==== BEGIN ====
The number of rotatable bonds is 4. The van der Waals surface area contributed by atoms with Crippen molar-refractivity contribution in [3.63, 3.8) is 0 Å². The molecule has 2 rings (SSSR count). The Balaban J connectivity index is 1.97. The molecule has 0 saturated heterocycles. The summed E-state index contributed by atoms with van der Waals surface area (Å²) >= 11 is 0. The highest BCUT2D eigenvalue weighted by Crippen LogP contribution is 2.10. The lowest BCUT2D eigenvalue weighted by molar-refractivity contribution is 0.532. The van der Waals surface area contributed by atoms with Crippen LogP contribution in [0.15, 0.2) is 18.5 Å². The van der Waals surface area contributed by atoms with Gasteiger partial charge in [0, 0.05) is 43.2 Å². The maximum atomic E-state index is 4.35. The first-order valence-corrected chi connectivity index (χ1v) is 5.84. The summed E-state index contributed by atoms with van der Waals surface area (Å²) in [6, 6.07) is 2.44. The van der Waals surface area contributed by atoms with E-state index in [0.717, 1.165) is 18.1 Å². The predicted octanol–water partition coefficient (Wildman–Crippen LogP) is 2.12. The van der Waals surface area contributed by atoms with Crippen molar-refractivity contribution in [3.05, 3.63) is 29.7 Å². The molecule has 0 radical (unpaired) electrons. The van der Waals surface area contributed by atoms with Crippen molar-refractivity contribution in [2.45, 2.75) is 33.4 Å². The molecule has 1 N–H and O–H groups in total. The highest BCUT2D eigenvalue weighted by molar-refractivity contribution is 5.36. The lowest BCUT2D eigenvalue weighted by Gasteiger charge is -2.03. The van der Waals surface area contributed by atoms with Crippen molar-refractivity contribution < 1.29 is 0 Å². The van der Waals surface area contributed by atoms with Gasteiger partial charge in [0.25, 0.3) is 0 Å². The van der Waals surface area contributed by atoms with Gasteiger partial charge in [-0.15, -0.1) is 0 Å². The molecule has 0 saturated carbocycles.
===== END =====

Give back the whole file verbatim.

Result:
The number of rotatable bonds is 4. The van der Waals surface area contributed by atoms with Crippen molar-refractivity contribution in [3.63, 3.8) is 0 Å². The molecule has 2 rings (SSSR count). The Balaban J connectivity index is 1.97. The molecule has 0 saturated heterocycles. The summed E-state index contributed by atoms with van der Waals surface area (Å²) >= 11 is 0. The highest BCUT2D eigenvalue weighted by Crippen LogP contribution is 2.10. The lowest BCUT2D eigenvalue weighted by molar-refractivity contribution is 0.532. The van der Waals surface area contributed by atoms with Crippen LogP contribution in [0.15, 0.2) is 18.5 Å². The van der Waals surface area contributed by atoms with Gasteiger partial charge in [0, 0.05) is 43.2 Å². The maximum atomic E-state index is 4.35. The first-order valence-corrected chi connectivity index (χ1v) is 5.84. The summed E-state index contributed by atoms with van der Waals surface area (Å²) in [6, 6.07) is 2.44. The van der Waals surface area contributed by atoms with E-state index in [0.717, 1.165) is 18.1 Å². The predicted octanol–water partition coefficient (Wildman–Crippen LogP) is 2.12. The van der Waals surface area contributed by atoms with Crippen molar-refractivity contribution in [3.05, 3.63) is 29.7 Å². The molecule has 0 radical (unpaired) electrons. The van der Waals surface area contributed by atoms with Crippen molar-refractivity contribution in [2.45, 2.75) is 33.4 Å². The molecule has 1 N–H and O–H groups in total. The highest BCUT2D eigenvalue weighted by molar-refractivity contribution is 5.36. The lowest BCUT2D eigenvalue weighted by Gasteiger charge is -2.03. The van der Waals surface area contributed by atoms with Crippen molar-refractivity contribution < 1.29 is 0 Å². The van der Waals surface area contributed by atoms with Gasteiger partial charge in [0.25, 0.3) is 0 Å². The van der Waals surface area contributed by atoms with Gasteiger partial charge in [-0.15, -0.1) is 0 Å². The molecule has 0 saturated carbocycles.